A second critical advance has been made by scientists in determining the cause of a common form of muscular dystrophy known as facioscapulohumeral dystrophy, or FSHD.
In August 2010, an international team of researchers led by an investigator from Fred Hutchinson Cancer Research Center published a landmark study that established a new and unifying model for the cause of FSHD.
Their current work shows that the disease is caused by the inefficient suppression of a gene that is normally expressed only in early development. The work will lead to new approaches for therapy and new insights into human evolution.
The disease-causing gene, called DUX4, previously had been thought to be a completely inactive gene in humans. DUX4 belongs to a special class of genes called retrogenes, which usually represent unused byproducts of evolution that have no remaining biological function, sometimes called "dead genes."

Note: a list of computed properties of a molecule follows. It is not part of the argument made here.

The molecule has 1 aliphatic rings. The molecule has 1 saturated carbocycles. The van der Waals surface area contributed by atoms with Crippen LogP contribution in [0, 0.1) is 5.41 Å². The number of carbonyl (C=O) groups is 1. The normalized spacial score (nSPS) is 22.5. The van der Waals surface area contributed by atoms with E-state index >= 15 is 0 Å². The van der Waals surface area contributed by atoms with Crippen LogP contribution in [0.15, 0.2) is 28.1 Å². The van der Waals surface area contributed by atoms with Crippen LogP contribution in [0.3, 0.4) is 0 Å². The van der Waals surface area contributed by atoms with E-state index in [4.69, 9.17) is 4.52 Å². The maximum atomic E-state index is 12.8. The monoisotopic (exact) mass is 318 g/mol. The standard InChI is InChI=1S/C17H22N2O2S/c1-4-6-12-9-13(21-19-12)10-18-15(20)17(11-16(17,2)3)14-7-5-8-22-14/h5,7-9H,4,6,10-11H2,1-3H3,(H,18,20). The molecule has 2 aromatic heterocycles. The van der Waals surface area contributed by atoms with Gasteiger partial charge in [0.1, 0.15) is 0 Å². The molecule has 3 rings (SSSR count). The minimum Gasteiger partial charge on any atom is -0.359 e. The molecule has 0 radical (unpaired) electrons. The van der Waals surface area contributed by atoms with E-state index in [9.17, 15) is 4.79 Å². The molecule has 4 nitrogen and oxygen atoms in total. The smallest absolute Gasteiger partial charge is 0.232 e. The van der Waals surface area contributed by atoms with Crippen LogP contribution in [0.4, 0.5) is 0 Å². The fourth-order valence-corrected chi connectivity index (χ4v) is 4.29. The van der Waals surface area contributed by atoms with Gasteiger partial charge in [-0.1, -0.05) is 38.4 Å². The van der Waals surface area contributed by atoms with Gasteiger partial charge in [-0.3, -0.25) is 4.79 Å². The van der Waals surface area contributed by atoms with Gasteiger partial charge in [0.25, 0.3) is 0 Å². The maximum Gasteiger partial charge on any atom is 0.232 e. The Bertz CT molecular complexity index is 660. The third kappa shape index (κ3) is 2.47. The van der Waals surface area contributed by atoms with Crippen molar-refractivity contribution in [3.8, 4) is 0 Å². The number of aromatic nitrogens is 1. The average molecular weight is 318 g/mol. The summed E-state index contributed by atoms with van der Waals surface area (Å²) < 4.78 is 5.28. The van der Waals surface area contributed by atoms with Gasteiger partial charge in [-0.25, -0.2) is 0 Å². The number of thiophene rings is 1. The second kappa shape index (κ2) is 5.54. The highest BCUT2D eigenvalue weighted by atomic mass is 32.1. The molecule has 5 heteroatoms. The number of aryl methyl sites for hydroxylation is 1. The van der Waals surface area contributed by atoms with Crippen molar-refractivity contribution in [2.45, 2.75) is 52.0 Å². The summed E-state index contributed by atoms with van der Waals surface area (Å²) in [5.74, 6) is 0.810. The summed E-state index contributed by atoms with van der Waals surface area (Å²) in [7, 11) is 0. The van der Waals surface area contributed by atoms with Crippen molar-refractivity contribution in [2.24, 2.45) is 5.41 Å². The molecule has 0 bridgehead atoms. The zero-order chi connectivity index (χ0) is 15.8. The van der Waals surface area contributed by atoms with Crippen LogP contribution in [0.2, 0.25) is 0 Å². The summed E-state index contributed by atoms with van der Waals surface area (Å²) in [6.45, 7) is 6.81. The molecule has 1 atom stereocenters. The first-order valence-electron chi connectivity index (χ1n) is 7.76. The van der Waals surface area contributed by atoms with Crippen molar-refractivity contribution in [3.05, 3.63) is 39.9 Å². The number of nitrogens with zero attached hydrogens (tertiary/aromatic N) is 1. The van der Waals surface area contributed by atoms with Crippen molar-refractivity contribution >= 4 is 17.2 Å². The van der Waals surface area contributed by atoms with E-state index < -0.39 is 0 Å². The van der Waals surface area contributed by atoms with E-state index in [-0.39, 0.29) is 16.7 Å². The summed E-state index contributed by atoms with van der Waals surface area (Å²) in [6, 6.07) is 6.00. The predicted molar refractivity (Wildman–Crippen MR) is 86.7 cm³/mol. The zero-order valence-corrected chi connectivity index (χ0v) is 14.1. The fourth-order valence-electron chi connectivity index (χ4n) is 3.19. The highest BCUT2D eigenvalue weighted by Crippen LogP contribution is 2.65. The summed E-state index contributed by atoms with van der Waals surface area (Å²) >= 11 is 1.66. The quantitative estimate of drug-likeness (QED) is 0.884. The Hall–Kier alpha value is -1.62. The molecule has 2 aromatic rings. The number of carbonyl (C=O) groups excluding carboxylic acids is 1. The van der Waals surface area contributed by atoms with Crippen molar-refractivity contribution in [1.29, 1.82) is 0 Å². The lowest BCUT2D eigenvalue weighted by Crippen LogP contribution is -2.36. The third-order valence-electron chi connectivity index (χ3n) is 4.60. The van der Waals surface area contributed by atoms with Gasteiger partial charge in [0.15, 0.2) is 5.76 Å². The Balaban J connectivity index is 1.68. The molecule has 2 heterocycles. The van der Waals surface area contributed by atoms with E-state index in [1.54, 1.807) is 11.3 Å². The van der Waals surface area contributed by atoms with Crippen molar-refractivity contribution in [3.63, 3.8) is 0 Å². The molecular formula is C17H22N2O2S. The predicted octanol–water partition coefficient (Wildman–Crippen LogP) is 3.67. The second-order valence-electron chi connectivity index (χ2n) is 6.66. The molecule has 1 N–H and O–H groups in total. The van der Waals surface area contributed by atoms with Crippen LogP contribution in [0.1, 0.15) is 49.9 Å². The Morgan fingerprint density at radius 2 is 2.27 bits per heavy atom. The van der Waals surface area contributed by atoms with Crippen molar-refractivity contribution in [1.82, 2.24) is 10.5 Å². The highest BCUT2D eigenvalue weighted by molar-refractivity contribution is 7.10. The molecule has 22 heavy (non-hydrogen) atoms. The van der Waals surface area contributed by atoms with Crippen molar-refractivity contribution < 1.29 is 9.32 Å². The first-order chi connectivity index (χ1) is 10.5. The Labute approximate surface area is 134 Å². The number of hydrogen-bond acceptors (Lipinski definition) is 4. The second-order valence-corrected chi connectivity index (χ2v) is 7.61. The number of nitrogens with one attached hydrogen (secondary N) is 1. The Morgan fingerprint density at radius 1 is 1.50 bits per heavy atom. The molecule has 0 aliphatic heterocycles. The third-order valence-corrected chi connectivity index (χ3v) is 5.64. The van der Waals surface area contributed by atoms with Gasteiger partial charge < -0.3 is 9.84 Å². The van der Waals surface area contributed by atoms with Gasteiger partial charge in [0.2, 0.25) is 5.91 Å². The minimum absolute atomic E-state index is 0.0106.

In contrast, the researchers discovered that the DUX4 protein is abundantly expressed in human germ-line cells, the cells that form the sperm and eggs, which indicates a necessary function early in development. Normally, the DUX4 gene is suppressed in all other cells of the body. However, the mutation that causes FSHD makes this suppression less efficient.
"The result is that the DUX4 gene occasionally escapes the inefficient suppression and is expressed in some muscle cells, similar to the Old Faithfull geyser that is usually off but occasionally releases a burst of water," said corresponding author Stephen Tapscott, a member of the Hutchinson Center's Human Biology Division.
"The occasional 'bursts' of DUX4 are thought to be toxic to the muscle cells, which leads to muscle cell death and the muscular dystrophy."
The study has been published in PLoS Genetics.